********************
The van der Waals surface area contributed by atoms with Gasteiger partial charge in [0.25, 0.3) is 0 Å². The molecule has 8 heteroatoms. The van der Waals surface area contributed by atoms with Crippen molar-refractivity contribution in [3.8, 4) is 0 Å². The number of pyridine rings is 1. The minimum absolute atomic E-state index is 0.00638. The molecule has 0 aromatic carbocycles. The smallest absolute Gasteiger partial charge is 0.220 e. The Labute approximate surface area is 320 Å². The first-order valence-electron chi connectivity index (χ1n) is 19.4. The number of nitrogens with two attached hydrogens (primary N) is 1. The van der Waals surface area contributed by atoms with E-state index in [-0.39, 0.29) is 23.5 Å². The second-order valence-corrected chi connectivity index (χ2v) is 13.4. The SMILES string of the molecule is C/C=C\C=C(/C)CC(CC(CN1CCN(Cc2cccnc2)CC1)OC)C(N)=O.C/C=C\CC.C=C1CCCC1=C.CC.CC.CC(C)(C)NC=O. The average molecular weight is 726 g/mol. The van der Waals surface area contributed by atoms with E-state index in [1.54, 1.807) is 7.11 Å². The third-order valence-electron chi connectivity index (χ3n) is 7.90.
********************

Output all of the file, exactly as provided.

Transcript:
The van der Waals surface area contributed by atoms with Gasteiger partial charge in [0.25, 0.3) is 0 Å². The molecule has 8 heteroatoms. The van der Waals surface area contributed by atoms with Crippen molar-refractivity contribution in [3.8, 4) is 0 Å². The number of pyridine rings is 1. The minimum absolute atomic E-state index is 0.00638. The molecule has 0 aromatic carbocycles. The smallest absolute Gasteiger partial charge is 0.220 e. The Labute approximate surface area is 320 Å². The first-order valence-electron chi connectivity index (χ1n) is 19.4. The number of nitrogens with two attached hydrogens (primary N) is 1. The van der Waals surface area contributed by atoms with E-state index in [-0.39, 0.29) is 23.5 Å². The second-order valence-corrected chi connectivity index (χ2v) is 13.4. The SMILES string of the molecule is C/C=C\C=C(/C)CC(CC(CN1CCN(Cc2cccnc2)CC1)OC)C(N)=O.C/C=C\CC.C=C1CCCC1=C.CC.CC.CC(C)(C)NC=O. The average molecular weight is 726 g/mol. The van der Waals surface area contributed by atoms with E-state index in [1.54, 1.807) is 7.11 Å². The third-order valence-electron chi connectivity index (χ3n) is 7.90.